Mercedes-Benz and Bakers: companies that care!
Many companies claim to care about people. Sadly, in the transport industry, we don’t often see much tangible evidence of this. CHARLEEN CLARKE pays tribute to two companies that are breaking the mould in this regard.
The first company is Mercedes-Benz South Africa (MBSA), which has launched its Fleet Owner Workplace Programme. The second is Bakers SA Limited, which has become the first company to complete this programme. We think both deserve a hearty pat on the back.
MBSA gets the first pat – because, together with its corporate social responsibility partner, Corridor Empowerment Project (CEP), the company has launched the Fleet Owner Workplace Programme. This initiative is truly tremendous, in that it places truck driver health and safety firmly on centre stage – which can only be a good thing.
The Fleet Owner Workplace Programme was born out of MBSA’s legacy of focusing on employee wellness. As Dr Clifford Panter, manager for health, safety, compensation and benefits at MBSA, comments, the company has been caring for its people in tangible ways for quite some time. “Our drive for excellence translates into benchmark achievements in the field of occupational health and safety. However, pockets of excellence can never be sustainable, so, for more than two decades now, we have made it a mission to share the lessons we have learned around employee health management with businesses and communities around us. This is based on our own first-hand experience of the benefits of a healthy workforce to the sustainability of our business,” he tells FOCUS.
For instance, it has long supported Siyakhana, which lends workplace wellness support to small and medium enterprises around MBSA’s production plant in East London. MBSA has also long been an ardent supporter of the Trucking Wellness project, an initiative of the National Bargaining Council of the Road Freight and Logistics Industry. This project provides an education and basic healthcare service to truck drivers along the major freight routes in southern Africa. This includes dissemination of information, testing and treatment of HIV/Aids and other lifestyle-related illnesses.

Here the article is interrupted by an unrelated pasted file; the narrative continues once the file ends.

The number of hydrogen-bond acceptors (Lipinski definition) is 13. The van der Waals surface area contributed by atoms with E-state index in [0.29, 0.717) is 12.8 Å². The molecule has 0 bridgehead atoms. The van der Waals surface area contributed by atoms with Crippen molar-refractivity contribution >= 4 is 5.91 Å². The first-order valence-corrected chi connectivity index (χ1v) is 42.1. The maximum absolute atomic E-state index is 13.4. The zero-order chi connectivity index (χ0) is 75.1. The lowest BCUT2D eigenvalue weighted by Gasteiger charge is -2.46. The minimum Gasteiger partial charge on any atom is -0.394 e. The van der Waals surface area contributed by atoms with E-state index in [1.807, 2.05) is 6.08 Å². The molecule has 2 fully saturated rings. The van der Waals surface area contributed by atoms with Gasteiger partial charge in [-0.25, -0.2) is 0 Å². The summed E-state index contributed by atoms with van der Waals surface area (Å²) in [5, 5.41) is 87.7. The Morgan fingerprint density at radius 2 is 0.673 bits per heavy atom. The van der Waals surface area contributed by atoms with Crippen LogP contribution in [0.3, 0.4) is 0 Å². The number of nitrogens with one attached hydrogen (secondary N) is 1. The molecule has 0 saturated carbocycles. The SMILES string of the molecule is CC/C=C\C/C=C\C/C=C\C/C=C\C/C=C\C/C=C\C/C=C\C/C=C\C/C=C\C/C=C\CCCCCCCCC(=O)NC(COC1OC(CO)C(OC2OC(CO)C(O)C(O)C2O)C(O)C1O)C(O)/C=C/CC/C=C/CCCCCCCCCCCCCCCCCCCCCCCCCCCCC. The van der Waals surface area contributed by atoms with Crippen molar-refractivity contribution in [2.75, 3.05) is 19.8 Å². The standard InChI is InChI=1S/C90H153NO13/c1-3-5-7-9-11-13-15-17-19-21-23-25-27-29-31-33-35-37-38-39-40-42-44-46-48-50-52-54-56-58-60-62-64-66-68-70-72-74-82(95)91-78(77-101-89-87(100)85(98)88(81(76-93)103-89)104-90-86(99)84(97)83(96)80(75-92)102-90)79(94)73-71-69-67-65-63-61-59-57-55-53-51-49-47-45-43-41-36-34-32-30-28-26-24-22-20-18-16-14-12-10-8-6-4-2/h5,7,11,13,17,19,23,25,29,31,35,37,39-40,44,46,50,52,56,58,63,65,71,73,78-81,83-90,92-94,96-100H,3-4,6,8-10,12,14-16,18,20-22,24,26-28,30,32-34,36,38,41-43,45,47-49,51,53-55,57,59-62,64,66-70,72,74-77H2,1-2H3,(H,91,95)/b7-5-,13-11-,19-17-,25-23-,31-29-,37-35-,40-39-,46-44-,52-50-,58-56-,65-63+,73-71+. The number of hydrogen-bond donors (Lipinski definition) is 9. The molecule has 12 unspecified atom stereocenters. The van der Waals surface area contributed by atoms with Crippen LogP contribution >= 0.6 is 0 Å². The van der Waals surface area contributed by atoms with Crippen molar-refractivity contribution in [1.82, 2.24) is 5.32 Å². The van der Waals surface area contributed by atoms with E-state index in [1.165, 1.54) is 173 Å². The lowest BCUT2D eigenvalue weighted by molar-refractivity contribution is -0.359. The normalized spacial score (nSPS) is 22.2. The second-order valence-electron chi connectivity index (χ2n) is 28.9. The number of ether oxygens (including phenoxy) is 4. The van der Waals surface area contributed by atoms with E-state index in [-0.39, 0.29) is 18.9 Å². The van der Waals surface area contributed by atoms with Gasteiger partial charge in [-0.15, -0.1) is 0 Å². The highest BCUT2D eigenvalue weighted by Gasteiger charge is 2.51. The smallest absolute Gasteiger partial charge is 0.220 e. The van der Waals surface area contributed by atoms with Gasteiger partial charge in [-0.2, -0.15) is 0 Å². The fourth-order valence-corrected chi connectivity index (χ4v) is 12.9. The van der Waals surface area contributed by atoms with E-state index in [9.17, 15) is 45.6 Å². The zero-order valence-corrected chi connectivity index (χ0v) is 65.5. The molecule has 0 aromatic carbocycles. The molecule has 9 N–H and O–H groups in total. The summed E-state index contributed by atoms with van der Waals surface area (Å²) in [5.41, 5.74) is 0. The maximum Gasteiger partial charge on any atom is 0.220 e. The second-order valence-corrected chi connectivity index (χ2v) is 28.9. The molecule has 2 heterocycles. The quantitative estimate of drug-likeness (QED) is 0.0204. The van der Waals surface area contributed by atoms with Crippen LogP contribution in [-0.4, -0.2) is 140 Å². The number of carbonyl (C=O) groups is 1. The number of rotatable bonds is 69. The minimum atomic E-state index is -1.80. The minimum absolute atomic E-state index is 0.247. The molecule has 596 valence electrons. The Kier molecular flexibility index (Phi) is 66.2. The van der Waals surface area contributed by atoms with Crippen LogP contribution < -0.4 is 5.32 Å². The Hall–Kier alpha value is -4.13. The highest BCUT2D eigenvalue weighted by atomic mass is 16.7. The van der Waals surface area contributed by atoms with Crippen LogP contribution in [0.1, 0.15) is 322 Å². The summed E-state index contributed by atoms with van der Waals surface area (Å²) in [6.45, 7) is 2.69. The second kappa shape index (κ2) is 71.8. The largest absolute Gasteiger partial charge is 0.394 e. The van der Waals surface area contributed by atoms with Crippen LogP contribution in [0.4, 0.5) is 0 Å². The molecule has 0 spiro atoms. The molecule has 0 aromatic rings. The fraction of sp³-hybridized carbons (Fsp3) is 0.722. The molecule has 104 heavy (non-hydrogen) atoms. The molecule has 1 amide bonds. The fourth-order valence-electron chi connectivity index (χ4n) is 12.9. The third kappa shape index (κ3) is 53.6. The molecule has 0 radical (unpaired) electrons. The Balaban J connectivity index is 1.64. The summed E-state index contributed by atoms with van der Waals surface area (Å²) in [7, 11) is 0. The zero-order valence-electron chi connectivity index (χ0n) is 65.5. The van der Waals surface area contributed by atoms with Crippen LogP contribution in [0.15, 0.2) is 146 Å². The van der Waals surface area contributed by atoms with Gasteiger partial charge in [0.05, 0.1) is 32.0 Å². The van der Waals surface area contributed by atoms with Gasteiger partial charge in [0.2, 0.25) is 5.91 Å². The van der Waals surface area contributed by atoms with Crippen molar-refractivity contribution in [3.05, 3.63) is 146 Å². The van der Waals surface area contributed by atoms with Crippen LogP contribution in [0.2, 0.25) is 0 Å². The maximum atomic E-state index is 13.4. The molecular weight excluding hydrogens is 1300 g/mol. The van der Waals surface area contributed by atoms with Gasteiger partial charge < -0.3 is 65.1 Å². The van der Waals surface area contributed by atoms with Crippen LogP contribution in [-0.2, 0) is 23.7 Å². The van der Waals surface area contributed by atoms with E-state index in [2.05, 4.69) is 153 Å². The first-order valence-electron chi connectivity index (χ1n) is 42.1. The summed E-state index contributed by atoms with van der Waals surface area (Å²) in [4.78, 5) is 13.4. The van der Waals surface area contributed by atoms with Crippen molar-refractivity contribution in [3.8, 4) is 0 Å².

The company decided that this wasn’t enough, however, as it wanted to provide a more holistic approach to the management of health and wellness on the part of the fleet owners.
It was thus that it joined forces with CEP to produce a formal programme that could be implemented at its customers’ premises – and the very first “guinea pig” for the programme was Bakers, which signed up for the Fleet Owner Workplace Programme last year.
This wasn’t Bakers’ first foray into the wellness arena; it did have an on-site medical clinic that provided some basic primary healthcare and occupational health services. But, as Michelle Steyn, marketing director of CEP, tells FOCUS, the programme delivered so much more. “The MBSA Fleet Owner Workplace Programme facilitated a workshop with Bakers management where we discussed chronic diseases (HIV/Aids specifically) and the impact thereof on business. We discussed how the prevention and management of disease could reduce expenses in an organisation, and how improved use of health and human resources data could assist management in their risk management,” she reveals.